The One Single Question We Need to Answer
“O Deep Thought computer,” he said, “the task we have designed you to perform is this. We want you to tell us….” he paused, “The Answer.”
“The Answer?” said Deep Thought. “The Answer to what?” “Life!” urged Fook. “The Universe!” said Lunkwill. “Everything!” they said in chorus.
Deep Thought paused for a moment’s reflection. “Tricky,” he said finally.
“But can you do it?”
Again, a significant pause.
“Yes,” said Deep Thought, “I can do it.” “There is an answer?” said Fook with breathless excitement.
“Yes,” said Deep Thought. “Life, the Universe, and Everything. There is an answer. But, I’ll have to think about it.”
[Seven and a half million years later after raising the question]
“The Answer to the Great Question… Of Life, the Universe and Everything… Is… Forty-two,’ said Deep Thought, with infinite majesty and calm.”
“Forty-two!” yelled Loonquawl. “Is that all you’ve got to show for seven and a half million years’ work?”
“I checked it very thoroughly,” said the computer, “and that quite definitely is the answer. I think the problem, to be quite honest with you, is that you’ve never actually known what the question is.”
| Douglas Adams, The Hitchhiker’s Guide to the Galaxy
Here’s a thought. During the last weeks, I have been able to go through my archive. While I found many hidden treasures, it stroke me to find several photographs following a similar idea. Many of these photographs show a diagonal line which is separating two different sides. It looks like this diagonal might work as either a chasm between both sides or like a like connecting them together, giving them hold and togetherness.
One could potentially think that I am following compositional ideas that have proven to be successful in the past and copy them over and over again. However, I have reasons to believe that this is not true. I have personally never been interested to copy ideas and am always eager to continue, process, experiment with new ideas and burn them into new, fresh and surprising outcomes. Copying ideas makes my tired and unmotivated. It is unlikely that this is the reason for these photographs that look to be similarly constructed. What could therefore be the reason that I created this body of work?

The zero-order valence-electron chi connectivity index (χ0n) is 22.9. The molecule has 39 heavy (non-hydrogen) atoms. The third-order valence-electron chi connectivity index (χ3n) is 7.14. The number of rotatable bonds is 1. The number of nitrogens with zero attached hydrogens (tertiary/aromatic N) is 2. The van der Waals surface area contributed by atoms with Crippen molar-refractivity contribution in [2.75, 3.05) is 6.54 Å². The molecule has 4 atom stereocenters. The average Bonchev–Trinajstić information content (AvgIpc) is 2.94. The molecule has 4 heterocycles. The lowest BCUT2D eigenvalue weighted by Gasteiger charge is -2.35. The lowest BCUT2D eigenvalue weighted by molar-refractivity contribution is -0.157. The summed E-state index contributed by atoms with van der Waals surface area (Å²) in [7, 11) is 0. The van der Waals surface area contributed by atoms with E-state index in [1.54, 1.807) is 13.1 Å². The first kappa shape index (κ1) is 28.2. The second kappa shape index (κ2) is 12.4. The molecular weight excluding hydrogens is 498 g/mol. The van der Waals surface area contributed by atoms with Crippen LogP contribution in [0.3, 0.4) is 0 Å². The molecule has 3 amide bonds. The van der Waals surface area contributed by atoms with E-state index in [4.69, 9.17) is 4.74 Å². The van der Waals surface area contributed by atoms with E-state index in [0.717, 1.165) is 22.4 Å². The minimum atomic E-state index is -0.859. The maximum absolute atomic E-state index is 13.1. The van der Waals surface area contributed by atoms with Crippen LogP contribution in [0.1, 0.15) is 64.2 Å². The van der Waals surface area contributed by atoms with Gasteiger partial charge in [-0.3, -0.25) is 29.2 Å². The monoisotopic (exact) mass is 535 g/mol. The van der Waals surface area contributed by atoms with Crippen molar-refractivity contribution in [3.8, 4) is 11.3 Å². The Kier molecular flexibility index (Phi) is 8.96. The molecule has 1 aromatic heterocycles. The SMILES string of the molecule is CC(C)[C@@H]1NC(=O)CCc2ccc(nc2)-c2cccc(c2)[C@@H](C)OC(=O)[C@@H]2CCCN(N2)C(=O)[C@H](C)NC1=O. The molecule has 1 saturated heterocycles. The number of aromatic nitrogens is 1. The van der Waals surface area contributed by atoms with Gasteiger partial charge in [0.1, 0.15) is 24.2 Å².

In expressive photography, we create photographs who allow our personality to shine through our work. We create photographs that transmit emotions or thoughts that are subjective to our mind as the photographer and artist. This work couldn’t be made by another photographer in the same way. In my last article about The Short Life of Visual Effects, I argued that for expressive photography we need to find a connection to our inner personality, to listen and to allow to let it influence our work. If we accept this to be true, what do the outcomes of our work then tell about us? What if we discover the same theme emerging over and over again over a lifespan?
What if there is only one single question we need to answer as an artist in our life? Not many, just one. And this one question is the driver, the engine, the trigger for all our artistic work? What if we seek out to find personal healing through finding an answer? An answer to something that has unconsciously been working in us for decades? And what if you already have the answer baked into your photographs, but haven’t yet discovered it?
Well, enjoy going back through your archives and good luck with finding your personal question. I hope you’ll not need seven and a half millions years to find it, but knowing what the question is, might safe us a lot of time. Even more important, the question might show us home.
Thanks for your interest!